The State Department: Jobs Diplomacy
Secretary of State Hillary Clinton today announced that the State Department will implement “Jobs Diplomacy”, a series of efforts focused on promoting American business, pursuing policy priorities for U.S competitiveness, and equipping State Department personnel with the skills and tools they need to advocate for America’s economic interests abroad. This is part of the Secretary’s broader Economic Statecraft agenda.
The Vision: America must use every tool available – including diplomacy – to accelerate America’s economic renewal. Our goal is to be the most effective force multiplier for business and to ensure level playing fields worldwide. Every U.S. embassy and consulate should serve as a gateway for American firms seeking to export their products and any firm seeking to invest and create jobs in America.
The Strategy: The State Department will use all the tools at its disposal to advance American economic priorities abroad and create an open, rules-based economic system:
1. Promotion: State will use its global network of economic staff at embassies, consulates and headquarters to connect U.S. industry, small businesses, and state and local governments with economic information and business opportunities abroad.
2. Policy: State will use diplomacy to ensure open, rules-based markets and fair treatment for U.S. companies abroad.
3. Personnel: State will continually invest in personnel and systems to ensure the State Department is ready to work on America’s behalf.
Supporting America’s Economic Renewal
1. Promotion. State is implementing a year-long plan to transform business promotion.
- Secretary Clinton announced a commitment to meet with business leaders on every foreign trip.
- She recently issued a policy directive to all senior State Department officials (Deputy Assistant Secretaries and above) to conduct economic outreach on every foreign trip.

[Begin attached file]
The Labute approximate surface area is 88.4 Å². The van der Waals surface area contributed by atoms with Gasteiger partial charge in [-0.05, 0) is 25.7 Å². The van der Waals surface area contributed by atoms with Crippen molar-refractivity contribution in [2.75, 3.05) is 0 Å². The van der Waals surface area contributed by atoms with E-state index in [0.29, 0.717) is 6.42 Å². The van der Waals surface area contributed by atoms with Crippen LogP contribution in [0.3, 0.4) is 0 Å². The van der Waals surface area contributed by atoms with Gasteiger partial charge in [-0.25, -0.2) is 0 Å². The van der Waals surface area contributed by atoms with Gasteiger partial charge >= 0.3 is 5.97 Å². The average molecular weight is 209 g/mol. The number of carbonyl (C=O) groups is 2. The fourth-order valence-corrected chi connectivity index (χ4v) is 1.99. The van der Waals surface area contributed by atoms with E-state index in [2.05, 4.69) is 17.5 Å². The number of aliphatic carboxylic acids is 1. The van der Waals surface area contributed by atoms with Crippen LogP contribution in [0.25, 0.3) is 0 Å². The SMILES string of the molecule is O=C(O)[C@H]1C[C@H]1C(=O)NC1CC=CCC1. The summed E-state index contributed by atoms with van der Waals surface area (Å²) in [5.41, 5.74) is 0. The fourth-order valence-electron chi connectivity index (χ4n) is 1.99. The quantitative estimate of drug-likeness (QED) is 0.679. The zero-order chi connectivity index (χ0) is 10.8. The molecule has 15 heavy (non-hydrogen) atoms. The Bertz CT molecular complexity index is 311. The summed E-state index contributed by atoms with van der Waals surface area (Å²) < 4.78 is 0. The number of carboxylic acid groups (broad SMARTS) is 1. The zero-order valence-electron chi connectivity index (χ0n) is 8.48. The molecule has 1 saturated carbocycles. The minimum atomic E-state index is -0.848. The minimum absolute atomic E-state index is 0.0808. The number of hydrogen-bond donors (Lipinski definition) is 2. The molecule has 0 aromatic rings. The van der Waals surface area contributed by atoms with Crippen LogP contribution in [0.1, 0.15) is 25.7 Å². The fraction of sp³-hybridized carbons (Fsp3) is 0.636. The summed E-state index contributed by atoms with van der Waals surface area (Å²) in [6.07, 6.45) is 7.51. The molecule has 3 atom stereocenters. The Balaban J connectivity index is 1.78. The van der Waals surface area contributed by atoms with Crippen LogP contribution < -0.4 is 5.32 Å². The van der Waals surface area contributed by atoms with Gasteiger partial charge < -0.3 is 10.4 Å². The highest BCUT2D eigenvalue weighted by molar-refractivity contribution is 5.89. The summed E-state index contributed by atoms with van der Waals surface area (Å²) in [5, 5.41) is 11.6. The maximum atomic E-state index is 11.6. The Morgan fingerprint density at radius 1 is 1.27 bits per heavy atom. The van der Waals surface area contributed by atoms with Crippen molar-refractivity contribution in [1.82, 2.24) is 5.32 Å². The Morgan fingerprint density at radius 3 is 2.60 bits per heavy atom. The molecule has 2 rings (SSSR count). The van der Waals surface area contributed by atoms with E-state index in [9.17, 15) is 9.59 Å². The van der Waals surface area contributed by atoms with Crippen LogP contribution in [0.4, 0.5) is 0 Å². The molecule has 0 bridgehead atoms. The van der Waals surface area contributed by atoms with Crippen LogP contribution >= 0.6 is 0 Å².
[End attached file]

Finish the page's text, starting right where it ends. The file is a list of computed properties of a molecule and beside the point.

- State is launching a “Direct Line to American Business” program, in which ambassadors in key markets will conduct regular conference calls to brief the U.S. business community on economic opportunities and answer questions.
- State’s Special Representative for Global Intergovernmental Affairs will launch an initiative to help U.S. international business councils at the state and local level arrange briefings from State Department speakers and foreign diplomatic personnel.
- State will convene regular leadership conferences around the world to promote U.S. business, starting with the Global Business Conference. The next will be in Asia.
- State will help U.S. business capitalize on economic opportunities in emerging economies, recognizing that the developing world adds the equivalent of seven Chicagos every year. Beginning in April 2012, State will convene meetings in D.C. to promote U.S. leadership in specific sectors, starting with energy and infrastructure opportunities.
- State will deploy Internet and social media tools to share information about economic opportunities abroad more widely and openly with U.S. businesses.